Tuesday, June 14, 2016

"I have never prayed harder that I wouldn’t get struck by lightning."


Sorry I didn’t email yesterday, we were gone all day.

So lots happened this week. I had divisions in Nargana for two days at the beginning of the week. Nothing happened there but I saw some big fish.

On Thursday, I think, I was fishing at the muelle and two pangas pulled up, full of white people. It was terrifying. I ran to the first Kuna people I saw to hide because I didn’t want to talk to the mergi´s and ended up good friends with them. But eventually I had to talk to them and they were a group of Christians of some sort that came to do an activity. Everyone in the pueblo was afraid of them because  they would walk up to people and yell at them to repent because Jesus was coming today. And they gave bucco candy to whoever came to their thing. We were hanging out with some people by where they were doing it and all of a sudden there was a bunch of shouting and confessing of sins in this big prayer circle and the Kunas were freaked out and so were we so we went to the chapel to watch Mormon messages and prepare for Institute. It started raining super hard while we were in there and we could hear thunder super loud so we were talking about how cool it would be to see lightning strike like close by. And a few minutes later I walked outside the office and was looking out over the water and like 150 feet away, lightning struck the water and I fell over it was so loud… ha ha. It was so not cool. And the rain was coming down sideways so I ran back to the house to close everything up and it was already half flooded. So I got some kids and we ran around to all the houses in the pueblo to see if anyone needed help. We mostly moved stuff off the ground or built up sand around their house or caught pigs that were running away. We were literally running around up to our knees though so I had boardshorts on and lightning kept striking super close. Like you’d see the flash and instantly hear thunder. I’m sure it struck the island a few times. And there were two tornadoes over the ocean! So sick but so sketch! The best part of it was that everyone blamed the white people for bringing the storm because it doesn’t rain here that often.

I have never prayed harder that I wouldn’t get struck by lightning.

Also I was reading in the Liahona this week about how they translate the Book of Mormon into different languages and how it takes like ten years, but it’s super important because it is said that everyone shall hear the gospel in their native language. So we tried to do lessons this week using the Kuna Book of Mormon. Only it was translated in Ustupu, on the bottom end of the Commarca, and Tikantiki where they speak Dulegaya. Here in the upper Commarca, they speak Dulegaka. Basically the same thing but they’ve got lots of differences so the book isn’t super accurate for the people here. They still thought it was funny, us trying to read it, and we met a lot of the older people on the island who only speak Kuna.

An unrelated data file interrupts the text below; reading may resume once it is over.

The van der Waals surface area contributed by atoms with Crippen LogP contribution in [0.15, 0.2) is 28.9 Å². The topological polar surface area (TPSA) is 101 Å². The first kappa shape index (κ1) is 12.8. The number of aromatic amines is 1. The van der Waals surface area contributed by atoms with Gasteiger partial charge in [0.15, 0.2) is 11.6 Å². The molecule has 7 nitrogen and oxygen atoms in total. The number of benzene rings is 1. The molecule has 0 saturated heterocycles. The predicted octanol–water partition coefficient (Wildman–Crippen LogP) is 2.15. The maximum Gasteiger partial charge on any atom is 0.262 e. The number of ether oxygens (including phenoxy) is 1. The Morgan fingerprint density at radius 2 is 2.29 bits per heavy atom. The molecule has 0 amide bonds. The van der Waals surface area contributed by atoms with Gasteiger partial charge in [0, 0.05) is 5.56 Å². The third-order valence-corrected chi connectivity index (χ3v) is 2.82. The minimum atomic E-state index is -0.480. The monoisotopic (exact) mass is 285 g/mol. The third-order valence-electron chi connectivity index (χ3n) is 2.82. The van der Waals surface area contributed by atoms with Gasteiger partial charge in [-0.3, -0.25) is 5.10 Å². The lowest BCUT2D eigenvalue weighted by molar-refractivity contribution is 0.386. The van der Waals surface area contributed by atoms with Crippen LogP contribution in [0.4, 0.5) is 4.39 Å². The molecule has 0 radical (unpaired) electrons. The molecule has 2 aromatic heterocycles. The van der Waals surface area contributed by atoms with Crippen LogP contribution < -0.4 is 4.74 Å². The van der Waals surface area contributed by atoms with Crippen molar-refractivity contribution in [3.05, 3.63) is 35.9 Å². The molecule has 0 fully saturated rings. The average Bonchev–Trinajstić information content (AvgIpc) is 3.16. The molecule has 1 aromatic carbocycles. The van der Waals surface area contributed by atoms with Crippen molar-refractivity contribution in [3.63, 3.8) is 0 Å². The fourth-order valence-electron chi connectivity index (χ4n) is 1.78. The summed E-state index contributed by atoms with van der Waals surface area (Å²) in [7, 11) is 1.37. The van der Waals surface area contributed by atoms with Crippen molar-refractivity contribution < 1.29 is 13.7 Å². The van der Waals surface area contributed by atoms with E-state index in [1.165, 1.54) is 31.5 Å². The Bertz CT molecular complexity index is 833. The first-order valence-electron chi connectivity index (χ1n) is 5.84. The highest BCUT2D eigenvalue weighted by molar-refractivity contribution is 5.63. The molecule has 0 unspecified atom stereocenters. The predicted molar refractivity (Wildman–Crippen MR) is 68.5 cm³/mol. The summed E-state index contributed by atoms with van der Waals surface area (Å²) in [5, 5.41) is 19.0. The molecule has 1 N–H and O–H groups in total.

We’ve also been trying to do more activities, so on Saturday we had all the niños come to the church to play Kuna games. We had like every kid in the pueblo there and they all had a ton of fun. The next day at church almost all of them came so it was hectic. Now we just need to get their parents to come too.

Yesterday we had the dopest P-day. Our branch president owns a couple of tourist islands way out there so he took us and a bunch of jovenes out in his panga. First we went way past the islands to this sand bar in the middle of the ocean where the water was like 2 feet deep and we hung out there for a couple hours playing volleyball and what not before going to the big island which was sick. Kinda like the backside of Tikantiki, just a ton of coco trees and playa. We were there for a few more hours and we were all starving because nobody had eaten anything and we brought no food. So I went fishing and the sand drops down at like a 45 degree angle in the water so it’s like 50 feet deep 15 feet out, and there’s like every type of fish out there. So I caught a diece little one right quick but then my line broke and I had no more hooks. But luckily a cayuco pulled up with a bunch of fish. A lot of the Kunas go fishing way out there then bring them to the tourist islands to sell to the white people. So I ran up and bought three beast sized fish they harpooned. Ask them how much in Spanish and they’ll probably say $30, but I asked them in Kuna and got all three for $10. Seriously the most useful language I’ve learned yet. So we headed back to Carti and we all went over to President’s house for dinner to eat them.

It was a sick activity but I wish we had gotten more people to go because a couple of less active members came and I think it really helped them feel like they have more of a place at church. Like everyone already knows each other here but I think the best part of doing activities like this is that they’re all super good friends by the end of the day so they want to come to church more.

And we’ve been getting a lot more rain the last few days. But the water’s still not running on the island. I think the pipe broke somewhere back in the monte so they’re still working on fixing it, but were mostly filled up on rainwater now and it tastes better than well water.